41. The 400 Blows (Truffaut)

42. there will be blood (Anderson)

43. Before Sunrise (Linklater)

44. Young Frankenstein (Brooks)

45. Breaking the Waves (von Trier)

46. My Sex Life—Or How I Got Into an Argument (Desplechin)

47. The Night of the Hunter (Laughton)

48. Hannah and Her Sisters (Allen)

49. Sweetie (Campion)

50. Beau Travail (Denis)

51. Kicking and Screaming (Baumbach)

52. Tootsie (Pollack)

53.  The Red Shoes (Powell, Pressburger)

54. Bringing Up Baby (Hawks)

55. Dr. Strangelove (Kubrick)

56. True Grit (Coen Brothers)

57. The Sweet Hereafter (Egoyan)

58. Rebel Without a Cause (Ray)

59. Raising Arizona (Coens)

60. Flirting with Disaster (D. O. Russell)

61. Adaptation (Jonze)

62. Ghost World (Zwigoff)

63. West Side Story (Robbins, Wise)

64. A Separation (Farhadi)

65. Moonrise Kingdom (Anderson)

66. This is Spinal Tap (Reiner)

67. The Big Lebowski (Coens)

68. Mutual Appreciation (Bujalski)

69. The White Ribbon (Haneke)

70. Masculin Feminin (Godard)

71. Memento (Nolan)

72. Some Like It Hot (Wilder)

73. Trouble in Paradise (Lubitsch)

74. Metropolitan (Stillman)

75. The Host (Bong Joon-Ho)

76. The Squid and the Whale (Baumbach)

77. Eternal Sunshine of the Spotless Mind (Gondry)

78. Chungking Express (Wong Kar Wai)

79. Vanya on 42nd St (Malle)

80. Red (Kieslowski)

81. Election (Payne)

82. Barcelona (Stillman)

83. Talk to Her (Almodovar)

84. Bad Santa (Zwigoff)

85. Shock Corridor (S. Fuller)

86. Donnie Darko (Kelly)

87.  empire of the sun (Spielberg)

88. Vertigo (Hitchcock)

89. The Best Intentions (August)

90. Naked (Leigh)

91. The Exorcist (Friedkin)

92. Stand by Me (Reiner)

93. E.T. (Spielberg)

94. Cache (Haneke)

95. L’Atalante (Vigo)

96. Duck Soup (McCarey)

97. Fight Club (Fincher)

98. Pulp Fiction (Tarantino)

99. A Place in the Sun (Stevens)

100. Say Anything (Crow)

tired

tired

I thought I just hated Mondays, but today I don’t much care for Thursday, either.

Loveliness

Loveliness

I like this. Loobylu had it posted on her site and I was all over it. I need to get my creativity on more, I really, really do. Also, I miss picture books. I miss bringing that huge pile of delicious looking stories and pictures home from the library. I miss discovering some truly beautiful, precious, inspiring, neato-benito, cool, artsy books for the little ones. Oliver Jeffers, Kevin Henkes, Martin Waddell, the list goes on.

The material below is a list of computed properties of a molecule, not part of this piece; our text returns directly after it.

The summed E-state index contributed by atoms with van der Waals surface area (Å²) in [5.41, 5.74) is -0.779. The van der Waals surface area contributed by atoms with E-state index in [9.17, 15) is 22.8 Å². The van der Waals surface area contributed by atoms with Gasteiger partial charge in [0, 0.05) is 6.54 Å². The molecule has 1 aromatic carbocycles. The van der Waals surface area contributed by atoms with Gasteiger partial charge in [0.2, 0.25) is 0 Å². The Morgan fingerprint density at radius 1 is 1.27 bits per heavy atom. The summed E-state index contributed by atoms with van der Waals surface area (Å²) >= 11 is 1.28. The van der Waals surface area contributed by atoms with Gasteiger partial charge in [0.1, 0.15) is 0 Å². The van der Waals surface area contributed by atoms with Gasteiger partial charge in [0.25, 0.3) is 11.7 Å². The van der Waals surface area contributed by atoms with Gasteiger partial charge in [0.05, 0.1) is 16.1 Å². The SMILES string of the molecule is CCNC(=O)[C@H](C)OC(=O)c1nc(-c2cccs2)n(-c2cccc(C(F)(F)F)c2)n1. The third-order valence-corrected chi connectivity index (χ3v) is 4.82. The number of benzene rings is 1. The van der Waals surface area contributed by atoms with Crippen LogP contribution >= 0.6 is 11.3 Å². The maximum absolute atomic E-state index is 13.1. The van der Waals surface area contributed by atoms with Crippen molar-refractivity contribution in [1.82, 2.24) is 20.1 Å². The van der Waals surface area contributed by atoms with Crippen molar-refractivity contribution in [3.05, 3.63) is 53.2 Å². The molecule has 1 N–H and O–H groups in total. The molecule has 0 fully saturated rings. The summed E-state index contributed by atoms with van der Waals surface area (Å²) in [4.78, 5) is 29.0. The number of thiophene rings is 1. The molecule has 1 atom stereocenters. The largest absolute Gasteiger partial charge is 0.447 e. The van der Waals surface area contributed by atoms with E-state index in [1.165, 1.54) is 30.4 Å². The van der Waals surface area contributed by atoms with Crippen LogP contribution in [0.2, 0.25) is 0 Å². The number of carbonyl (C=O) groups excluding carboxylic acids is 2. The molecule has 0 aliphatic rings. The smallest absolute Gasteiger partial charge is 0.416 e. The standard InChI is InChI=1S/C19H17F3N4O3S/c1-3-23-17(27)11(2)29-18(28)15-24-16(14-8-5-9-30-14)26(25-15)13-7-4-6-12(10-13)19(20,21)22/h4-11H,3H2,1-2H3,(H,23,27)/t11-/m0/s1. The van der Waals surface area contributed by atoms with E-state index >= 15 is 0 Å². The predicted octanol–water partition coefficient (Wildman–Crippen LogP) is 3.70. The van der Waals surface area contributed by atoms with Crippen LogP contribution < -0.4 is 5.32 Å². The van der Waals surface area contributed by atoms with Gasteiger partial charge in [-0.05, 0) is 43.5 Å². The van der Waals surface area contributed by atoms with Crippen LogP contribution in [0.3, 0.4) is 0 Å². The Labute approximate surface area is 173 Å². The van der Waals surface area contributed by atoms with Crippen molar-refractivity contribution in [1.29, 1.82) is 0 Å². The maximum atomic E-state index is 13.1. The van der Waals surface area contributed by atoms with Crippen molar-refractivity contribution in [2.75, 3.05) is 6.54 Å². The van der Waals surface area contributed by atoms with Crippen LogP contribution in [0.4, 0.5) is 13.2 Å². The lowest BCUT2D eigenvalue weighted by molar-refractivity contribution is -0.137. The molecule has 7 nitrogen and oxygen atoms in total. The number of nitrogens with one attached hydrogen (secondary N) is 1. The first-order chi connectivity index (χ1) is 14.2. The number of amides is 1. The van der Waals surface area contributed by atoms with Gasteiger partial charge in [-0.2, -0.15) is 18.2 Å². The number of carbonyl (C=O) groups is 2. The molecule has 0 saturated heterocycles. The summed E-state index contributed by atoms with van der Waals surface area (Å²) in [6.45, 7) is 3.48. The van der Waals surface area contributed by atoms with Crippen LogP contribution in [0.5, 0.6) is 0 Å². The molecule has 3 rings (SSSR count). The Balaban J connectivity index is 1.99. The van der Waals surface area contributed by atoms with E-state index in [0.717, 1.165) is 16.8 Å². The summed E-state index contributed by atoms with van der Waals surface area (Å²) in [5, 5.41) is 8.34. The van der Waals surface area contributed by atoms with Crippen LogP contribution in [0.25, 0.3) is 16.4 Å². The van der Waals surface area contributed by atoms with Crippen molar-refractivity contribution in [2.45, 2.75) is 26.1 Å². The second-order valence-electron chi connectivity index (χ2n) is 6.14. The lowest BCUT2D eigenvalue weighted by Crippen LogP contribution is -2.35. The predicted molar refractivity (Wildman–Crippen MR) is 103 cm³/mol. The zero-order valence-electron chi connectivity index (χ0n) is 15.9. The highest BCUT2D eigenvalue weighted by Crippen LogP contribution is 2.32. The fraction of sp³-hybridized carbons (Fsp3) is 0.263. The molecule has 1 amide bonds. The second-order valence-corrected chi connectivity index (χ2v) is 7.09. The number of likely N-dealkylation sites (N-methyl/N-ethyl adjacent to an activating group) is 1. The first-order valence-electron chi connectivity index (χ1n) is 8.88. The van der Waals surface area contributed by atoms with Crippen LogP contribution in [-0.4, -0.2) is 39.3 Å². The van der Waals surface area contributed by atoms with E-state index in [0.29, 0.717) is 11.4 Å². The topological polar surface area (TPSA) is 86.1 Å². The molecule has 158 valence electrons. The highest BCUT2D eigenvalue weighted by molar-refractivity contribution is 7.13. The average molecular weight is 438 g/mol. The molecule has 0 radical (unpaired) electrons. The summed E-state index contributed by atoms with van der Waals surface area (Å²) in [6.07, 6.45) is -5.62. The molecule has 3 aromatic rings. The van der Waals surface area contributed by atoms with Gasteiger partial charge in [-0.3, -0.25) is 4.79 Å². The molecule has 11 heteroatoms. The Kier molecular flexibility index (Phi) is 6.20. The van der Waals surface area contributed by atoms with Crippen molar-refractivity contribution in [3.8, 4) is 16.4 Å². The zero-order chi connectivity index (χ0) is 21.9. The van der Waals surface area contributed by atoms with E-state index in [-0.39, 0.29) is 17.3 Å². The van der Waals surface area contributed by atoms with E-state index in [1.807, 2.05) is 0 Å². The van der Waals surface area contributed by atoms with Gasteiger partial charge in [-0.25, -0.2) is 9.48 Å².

Like Ever

Taylor Swift has done it again. Her songs are so catchy that once I hear them they live in my head for a long time, playing and replaying like a broken record. I don’t even relate to them–not really. Perhaps some far away self of mine with crushes on boys, but even then, I was never a Juliet or girl in the bleachers or whatever. And for sure I’ve never had an on again off again relationship (unless you can’t Ben from 5th-7th grade). 

I don’t mind Taylor Swift though. I like the tunes. The lyrics are fine. Girl power!

on death

I’m about to get philosophical. Here we go.

 

Being human is being aware of one’s death. I wonder about animals, if they have an awareness of their own end. Of course a rabbit runs from the fox afraid of being eaten, it’s her instinct. But if the fox never came would she think about the days and months passing by? Would she fear death?

It’s a weird thing to know about. I will someday not be here. Sometimes it’s not so bad to think about, after all, life can be quite exhausting. And when you’re old and your body doesn’t work as well and your friends and family have left you behind, I imagine it is a comfort to think of everlasting peace.

But because we don’t know what happens next the idea of never existing AT ALL, at least with consciousness, is too weird to ponder.

But I don’t think what gets us all so freaked out is actually death itself, because we can’t really comprehend that. What we can comprehend, however, is 2 things: 1, pain and 2, not mattering.

Pain sucks. Pain is scary. Pain makes us feel helpless and powerless and other than to protect us from danger (so we don’t put forks in our eyes) there’s not much good about it. When we fear the stranger coming into our house with a butcher knife it isn’t because we don’t want to lose consciousness, it’s because we don’t want to experience getting stabbed!

Jumping out of airplanes and walking on tightropes seem so scary because our natural preservation instinct kicks in. We are meant to stay alive as long as possible. Like the rabbit.